Last August, Judge Royce Lamberth, a Reagan-appointed trial judge in DC, suspended all federal funding for embryonic stem cell (ESC) research — a decision which limits such research in a way that even President George W. Bush found untenable. Today, a divided D.C. Circuit panel reversed Lamberth’s decision:
Two scientists brought this suit to enjoin the National Institutes of Health from funding research using human embryonic stem cells (ESCs) pursuant to the NIH’s 2009 Guidelines. The district court granted their motion for a preliminary injunction, concluding they were likely to succeed in showing the Guidelines violated the Dickey-Wicker Amendment, an appropriations rider that bars federal funding for research in which a human embryo is destroyed. We conclude the plaintiffs are unlikely to prevail because Dickey-Wicker is ambiguous and the NIH seems reasonably to have concluded that, although Dickey-Wicker bars funding for the destructive act of deriving an ESC from an embryo, it does not prohibit funding a research project in which an ESC will be used.
To translate this a little, Lamberth held that all federally-funded ESC funding violates the Dickey-Wicker Amendment, which prohibits the use of federal funds for “research in which a human embryo or embryos are destroyed.” Even though no federal money goes to studies that actually destroy an embryo, Lamberth concluded that such research requires scientists to build upon previous research that involved the destruction of an embryo, and that this is not allowed.
Lamberth’s decision, however, cannot be squared with Supreme Court precedent. Under the Supreme Court’s decision in Chevron v. NRDC, judges are normally supposed to defer to an agency’s reading of a federal law unless the agency’s interpretation is entirely implausible, and the Obama administration quite plausibly read the Dickey-Wicker Amendment to only prohibit federal funding of the actual destruction of an embryo — not federal funding of subsequent ESC research. Accordingly, the court of appeals reversed.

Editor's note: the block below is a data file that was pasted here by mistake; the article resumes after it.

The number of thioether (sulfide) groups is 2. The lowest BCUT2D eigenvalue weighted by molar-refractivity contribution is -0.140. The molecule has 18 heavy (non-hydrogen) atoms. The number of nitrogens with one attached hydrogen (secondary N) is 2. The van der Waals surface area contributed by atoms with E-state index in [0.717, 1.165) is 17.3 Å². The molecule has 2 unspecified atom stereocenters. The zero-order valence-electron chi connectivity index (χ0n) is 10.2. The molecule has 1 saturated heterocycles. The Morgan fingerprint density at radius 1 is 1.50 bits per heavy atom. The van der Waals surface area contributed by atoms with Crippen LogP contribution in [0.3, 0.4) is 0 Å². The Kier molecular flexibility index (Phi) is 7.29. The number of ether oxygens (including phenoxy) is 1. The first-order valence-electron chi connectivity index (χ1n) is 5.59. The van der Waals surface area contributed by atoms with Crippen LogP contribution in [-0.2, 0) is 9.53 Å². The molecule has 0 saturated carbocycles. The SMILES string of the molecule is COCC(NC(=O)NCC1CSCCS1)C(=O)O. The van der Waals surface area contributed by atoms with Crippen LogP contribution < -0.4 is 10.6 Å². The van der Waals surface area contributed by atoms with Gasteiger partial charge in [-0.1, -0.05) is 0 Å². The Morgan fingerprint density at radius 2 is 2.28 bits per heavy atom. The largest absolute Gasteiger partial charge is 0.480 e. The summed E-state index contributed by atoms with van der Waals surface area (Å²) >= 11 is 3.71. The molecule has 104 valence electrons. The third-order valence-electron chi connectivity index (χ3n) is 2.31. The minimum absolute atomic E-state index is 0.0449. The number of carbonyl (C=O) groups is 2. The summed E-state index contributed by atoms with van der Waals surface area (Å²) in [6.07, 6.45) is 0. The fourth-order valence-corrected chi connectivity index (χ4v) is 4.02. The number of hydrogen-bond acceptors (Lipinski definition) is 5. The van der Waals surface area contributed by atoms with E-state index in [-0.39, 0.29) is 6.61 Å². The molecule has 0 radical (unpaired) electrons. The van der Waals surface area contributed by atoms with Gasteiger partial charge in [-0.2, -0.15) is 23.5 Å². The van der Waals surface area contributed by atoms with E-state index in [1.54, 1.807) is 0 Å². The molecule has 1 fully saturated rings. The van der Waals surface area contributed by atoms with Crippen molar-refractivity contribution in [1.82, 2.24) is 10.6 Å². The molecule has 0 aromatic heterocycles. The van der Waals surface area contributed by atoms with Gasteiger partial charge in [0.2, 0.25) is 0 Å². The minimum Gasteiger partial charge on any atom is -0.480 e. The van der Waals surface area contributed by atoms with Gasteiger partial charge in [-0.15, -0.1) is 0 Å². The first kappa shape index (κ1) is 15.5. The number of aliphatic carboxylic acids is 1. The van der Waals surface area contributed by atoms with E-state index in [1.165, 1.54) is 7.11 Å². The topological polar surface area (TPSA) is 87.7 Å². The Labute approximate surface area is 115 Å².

Today’s decision is a very hopeful sign that Lamberth’s questionable understanding of this law will no longer undermine stem cell research. Both of the judges who joined today’s majority opinion are conservative Republican appointees. Judge Douglas Ginsburg is a hardcore tenther who once called for a return to an Depression-era vision of the Constitution that struck down child labor laws and other very basic legal protections. Judge Thomas Griffith was appointed by George W. Bush.
Their decision did leave open a slight possibility that Lamberth could try to suspend stem cell research once again. The appeals court expressly decided not to weigh on two alternative claims by the plaintiffs, including a claim that federal ESC funding is illegal “research in which a human embryo or embryos are . . . knowingly subjected to risk of injury or death,” because these claims were not first considered by the court below. Nevertheless, the appeals court made clear that “the plaintiffs have not identified, nor have we found, any precedent for upholding a preliminary injunction based upon a legal theory not embraced by the district court.”
So it appears very likely, if not entirely certain, that stem cell research will ultimately be upheld against all challenges.